Browse in private (incognito mode)

If you don’t want Google Chrome to save a record of what you visit and download, you can browse the web in incognito mode.

Open an Incognito window

An incognito window looks different from a regular window. The top of an incognito window is grey or blue, depending on your computer or device.

To learn how to open an incognito window, choose your device below.

Computer
  1. In the top-right corner of the browser window, click the button for the current user. It may show your name, email or an icon like this Sign in.
  2. Select Go Incognito.

You can also press Ctrl+Shift+N (Windows, Linux and Chrome OS) and ⌘-Shift-N (Mac).

Android device
  1. Open the Chrome menu.
    It could be an icon or a button on your phone. They look like Menu or Menu.
  2. Select New incognito tab.
iPhone or iPad
  1. Open the Chrome menu icon Chrome menu.
  2. Select New Incognito* Tab.

Note: Your iOS device may store information about some websites you visit in incognito mode, even though Google Chrome itself does not. This is because regular and incognito mode tabs share HTML5 local storage in iOS devices. HTML5 websites can access their data about your visit in this storage area.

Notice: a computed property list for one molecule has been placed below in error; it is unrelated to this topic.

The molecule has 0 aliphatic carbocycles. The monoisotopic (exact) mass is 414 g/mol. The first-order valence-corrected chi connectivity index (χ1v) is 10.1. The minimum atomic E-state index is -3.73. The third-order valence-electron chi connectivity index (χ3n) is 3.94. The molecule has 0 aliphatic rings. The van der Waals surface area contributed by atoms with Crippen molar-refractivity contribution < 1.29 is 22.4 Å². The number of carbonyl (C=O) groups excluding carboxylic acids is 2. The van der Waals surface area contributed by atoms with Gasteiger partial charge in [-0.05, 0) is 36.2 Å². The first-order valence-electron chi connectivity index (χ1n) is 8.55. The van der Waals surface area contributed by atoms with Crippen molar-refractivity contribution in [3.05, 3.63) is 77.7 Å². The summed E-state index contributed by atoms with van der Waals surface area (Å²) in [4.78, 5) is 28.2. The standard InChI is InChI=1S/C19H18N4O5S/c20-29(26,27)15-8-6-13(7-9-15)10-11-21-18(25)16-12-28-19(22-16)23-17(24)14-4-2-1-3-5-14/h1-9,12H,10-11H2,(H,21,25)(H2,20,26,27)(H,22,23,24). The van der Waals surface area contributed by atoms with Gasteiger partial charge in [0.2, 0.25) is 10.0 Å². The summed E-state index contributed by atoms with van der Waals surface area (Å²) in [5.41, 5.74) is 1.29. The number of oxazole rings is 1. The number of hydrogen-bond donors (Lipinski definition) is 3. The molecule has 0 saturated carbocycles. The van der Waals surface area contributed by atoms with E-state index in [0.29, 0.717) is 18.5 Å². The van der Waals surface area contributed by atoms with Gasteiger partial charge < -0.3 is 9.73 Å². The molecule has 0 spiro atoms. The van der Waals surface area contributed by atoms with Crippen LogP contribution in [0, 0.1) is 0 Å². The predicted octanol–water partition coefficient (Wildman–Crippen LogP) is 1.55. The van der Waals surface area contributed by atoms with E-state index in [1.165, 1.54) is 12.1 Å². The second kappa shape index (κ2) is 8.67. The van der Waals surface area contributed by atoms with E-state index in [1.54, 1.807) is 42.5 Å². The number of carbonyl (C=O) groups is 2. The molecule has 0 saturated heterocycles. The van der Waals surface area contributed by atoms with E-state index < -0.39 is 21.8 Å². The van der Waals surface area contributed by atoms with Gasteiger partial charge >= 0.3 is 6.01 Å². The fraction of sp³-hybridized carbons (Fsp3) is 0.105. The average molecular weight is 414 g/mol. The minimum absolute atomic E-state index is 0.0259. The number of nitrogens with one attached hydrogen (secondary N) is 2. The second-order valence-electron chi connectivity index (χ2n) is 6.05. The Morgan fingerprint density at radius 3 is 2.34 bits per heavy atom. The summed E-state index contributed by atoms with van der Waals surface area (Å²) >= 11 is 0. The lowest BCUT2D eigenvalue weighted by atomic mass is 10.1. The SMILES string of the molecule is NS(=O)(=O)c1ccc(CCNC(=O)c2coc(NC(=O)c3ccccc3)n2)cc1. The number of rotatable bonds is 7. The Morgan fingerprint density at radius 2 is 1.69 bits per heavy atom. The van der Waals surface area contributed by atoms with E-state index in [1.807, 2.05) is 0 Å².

You can switch between an incognito window and any regular windows you have open. You'll only be in incognito mode when you're using the incognito window, though.

Exit incognito mode

To get out of Incognito mode, simply close your incognito window(s). Here’s how:

Computer

Click the X at the corner of every incognito tab you have open. Here are a few other options, too:

  • Press Alt+F4 (Windows and Linux) or ⌘-Shift-W (Mac) in an incognito window.
  • Close the last remaining tab in an Incognito window, which closes the entire window.
Mobile device

Touch the X at the corner of your incognito tabs.

Learn more about Incognito and Guest mode

Note: At this time, Guest mode is only available on some versions of Chrome.

Both Incognito mode and Guest mode are temporary browsing modes, but there are some basic differences between them.

  • Incognito mode: You don't leave browsing history and cookies on your computer, but you can still see your existing history, bookmarks, passwords, Autofill data, and other Chrome settings.

  • Guest mode: A user in Guest mode does not leave any browsing history or cookies on the computer. In addition, they can't see or modify the computer owner's Chrome profile.

Important: Neither incognito mode nor Guest mode makes you invisible on the web. Websites you visit, your employer, or your service provider can still see your browsing activity.

For more information about what's stored in both modes, visit the Chrome Privacy Policy.

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